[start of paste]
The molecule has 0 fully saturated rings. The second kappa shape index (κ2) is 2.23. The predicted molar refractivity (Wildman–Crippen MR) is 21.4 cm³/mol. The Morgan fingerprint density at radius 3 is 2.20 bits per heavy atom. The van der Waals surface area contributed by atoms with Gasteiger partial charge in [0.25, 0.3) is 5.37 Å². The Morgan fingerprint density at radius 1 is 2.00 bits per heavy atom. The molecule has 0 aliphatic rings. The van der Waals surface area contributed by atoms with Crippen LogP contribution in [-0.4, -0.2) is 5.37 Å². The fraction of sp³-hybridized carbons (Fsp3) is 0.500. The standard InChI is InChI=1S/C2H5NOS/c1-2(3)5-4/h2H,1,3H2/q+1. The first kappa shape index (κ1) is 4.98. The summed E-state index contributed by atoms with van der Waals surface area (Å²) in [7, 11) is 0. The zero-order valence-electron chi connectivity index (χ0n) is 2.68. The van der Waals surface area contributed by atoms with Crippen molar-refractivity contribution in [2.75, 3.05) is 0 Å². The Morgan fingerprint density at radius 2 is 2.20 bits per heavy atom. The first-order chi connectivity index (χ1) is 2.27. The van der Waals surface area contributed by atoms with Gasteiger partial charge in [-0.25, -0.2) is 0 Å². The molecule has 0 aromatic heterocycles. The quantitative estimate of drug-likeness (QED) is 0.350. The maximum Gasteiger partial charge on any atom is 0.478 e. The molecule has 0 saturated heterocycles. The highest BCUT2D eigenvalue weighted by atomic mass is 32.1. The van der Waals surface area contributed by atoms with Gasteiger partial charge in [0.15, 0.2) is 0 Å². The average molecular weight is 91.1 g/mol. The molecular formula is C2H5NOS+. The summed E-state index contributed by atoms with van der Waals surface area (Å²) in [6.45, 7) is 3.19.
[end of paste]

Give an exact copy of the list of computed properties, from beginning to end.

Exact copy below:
The molecule has 0 fully saturated rings. The second kappa shape index (κ2) is 2.23. The predicted molar refractivity (Wildman–Crippen MR) is 21.4 cm³/mol. The Morgan fingerprint density at radius 3 is 2.20 bits per heavy atom. The van der Waals surface area contributed by atoms with Gasteiger partial charge in [0.25, 0.3) is 5.37 Å². The Morgan fingerprint density at radius 1 is 2.00 bits per heavy atom. The molecule has 0 aliphatic rings. The van der Waals surface area contributed by atoms with Crippen LogP contribution in [-0.4, -0.2) is 5.37 Å². The fraction of sp³-hybridized carbons (Fsp3) is 0.500. The standard InChI is InChI=1S/C2H5NOS/c1-2(3)5-4/h2H,1,3H2/q+1. The first kappa shape index (κ1) is 4.98. The summed E-state index contributed by atoms with van der Waals surface area (Å²) in [7, 11) is 0. The zero-order valence-electron chi connectivity index (χ0n) is 2.68. The van der Waals surface area contributed by atoms with Crippen molar-refractivity contribution in [2.75, 3.05) is 0 Å². The Morgan fingerprint density at radius 2 is 2.20 bits per heavy atom. The first-order chi connectivity index (χ1) is 2.27. The van der Waals surface area contributed by atoms with Gasteiger partial charge in [-0.25, -0.2) is 0 Å². The molecule has 0 aromatic heterocycles. The quantitative estimate of drug-likeness (QED) is 0.350. The maximum Gasteiger partial charge on any atom is 0.478 e. The molecule has 0 saturated heterocycles. The highest BCUT2D eigenvalue weighted by atomic mass is 32.1. The van der Waals surface area contributed by atoms with Gasteiger partial charge in [0.15, 0.2) is 0 Å². The average molecular weight is 91.1 g/mol. The molecular formula is C2H5NOS+. The summed E-state index contributed by atoms with van der Waals surface area (Å²) in [6.45, 7) is 3.19.